Is faith just something we as Christians say whenever we are confronted with reason? Is it true that faith is belief in something unreasonably? I don’t see why it should be. In fact, no major Christian apologist, pastor, or theologian of whom I am aware has taught this. However, it’s peddled around the popular-level discussions of skeptics as though it were fact. In this way, they may dismiss any Christian claims without even examining them (after all, who wants to believe in something without any evidence?).
What is faith then? Hebrews 11:1 says “Now faith is the substance of things hoped for, the evidence of things not seen.” Faith is a trust in God precisely because of the evidence. “But wait,” counters the atheist or skeptic. “Perhaps it is true that some Christians use reason to then believe in Christianity. But most other Christians do not.”
This is only somewhat true, and not in the way skeptics think. For most people, the evidence of God’s working in their daily lives provides good reason to think he exists. The evidence of their changed life helps them to know God exists. The fact is that once they were bound for an eternity without Christ and now all they want to do is to know and serve Jesus Christ as revealed in the Bible. These people, though lacking in formal argumentation, may nonetheless be rationally justified in knowing the claims of Christianity to be true as part of their daily experience.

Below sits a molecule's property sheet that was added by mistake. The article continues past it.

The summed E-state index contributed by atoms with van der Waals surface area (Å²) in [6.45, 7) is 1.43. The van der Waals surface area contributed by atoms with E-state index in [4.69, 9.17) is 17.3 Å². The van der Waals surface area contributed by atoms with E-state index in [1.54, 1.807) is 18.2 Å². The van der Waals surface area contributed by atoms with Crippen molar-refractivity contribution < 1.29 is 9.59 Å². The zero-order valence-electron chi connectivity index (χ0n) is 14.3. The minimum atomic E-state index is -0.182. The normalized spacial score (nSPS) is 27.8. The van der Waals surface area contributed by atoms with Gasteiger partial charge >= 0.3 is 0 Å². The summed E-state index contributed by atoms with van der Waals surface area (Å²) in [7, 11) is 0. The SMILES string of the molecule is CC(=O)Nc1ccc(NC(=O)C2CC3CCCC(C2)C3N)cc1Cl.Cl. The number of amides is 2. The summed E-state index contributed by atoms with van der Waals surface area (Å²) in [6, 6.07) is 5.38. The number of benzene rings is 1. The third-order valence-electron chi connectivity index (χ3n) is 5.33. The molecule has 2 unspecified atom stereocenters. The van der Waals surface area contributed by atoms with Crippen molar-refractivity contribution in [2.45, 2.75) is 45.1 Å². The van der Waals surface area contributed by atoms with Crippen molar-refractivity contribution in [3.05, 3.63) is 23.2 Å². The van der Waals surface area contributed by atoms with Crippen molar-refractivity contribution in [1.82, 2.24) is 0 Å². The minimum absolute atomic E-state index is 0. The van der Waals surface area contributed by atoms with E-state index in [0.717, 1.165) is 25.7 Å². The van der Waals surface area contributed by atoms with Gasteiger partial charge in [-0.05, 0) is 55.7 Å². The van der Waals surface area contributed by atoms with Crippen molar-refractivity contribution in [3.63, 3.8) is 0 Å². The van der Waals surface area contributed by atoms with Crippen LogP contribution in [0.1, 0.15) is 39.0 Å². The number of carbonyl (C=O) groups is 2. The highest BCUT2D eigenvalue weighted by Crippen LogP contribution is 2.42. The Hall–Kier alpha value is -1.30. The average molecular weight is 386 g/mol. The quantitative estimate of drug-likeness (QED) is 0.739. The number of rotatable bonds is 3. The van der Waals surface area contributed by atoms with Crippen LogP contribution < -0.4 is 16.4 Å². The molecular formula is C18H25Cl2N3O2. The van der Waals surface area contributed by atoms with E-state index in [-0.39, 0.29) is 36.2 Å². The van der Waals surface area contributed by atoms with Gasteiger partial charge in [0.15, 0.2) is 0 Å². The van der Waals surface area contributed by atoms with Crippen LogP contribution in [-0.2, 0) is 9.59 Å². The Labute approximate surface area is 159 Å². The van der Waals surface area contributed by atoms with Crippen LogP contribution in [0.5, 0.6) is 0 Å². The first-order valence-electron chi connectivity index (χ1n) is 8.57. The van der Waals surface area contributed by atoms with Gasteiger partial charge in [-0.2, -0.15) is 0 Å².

One may protest that this will not convince others. But that is not what is at stake here. What is at stake is whether or not people believe independently of or contrary to evidence. On this account, even believers who don’t know the cosmological argument from a ham sandwich may nonetheless not be engaging in “blind” faith. Rather, their faith in God is grounded in experience, and it is an active trust in God to continue to do what he has said he will do.--------------------------------------
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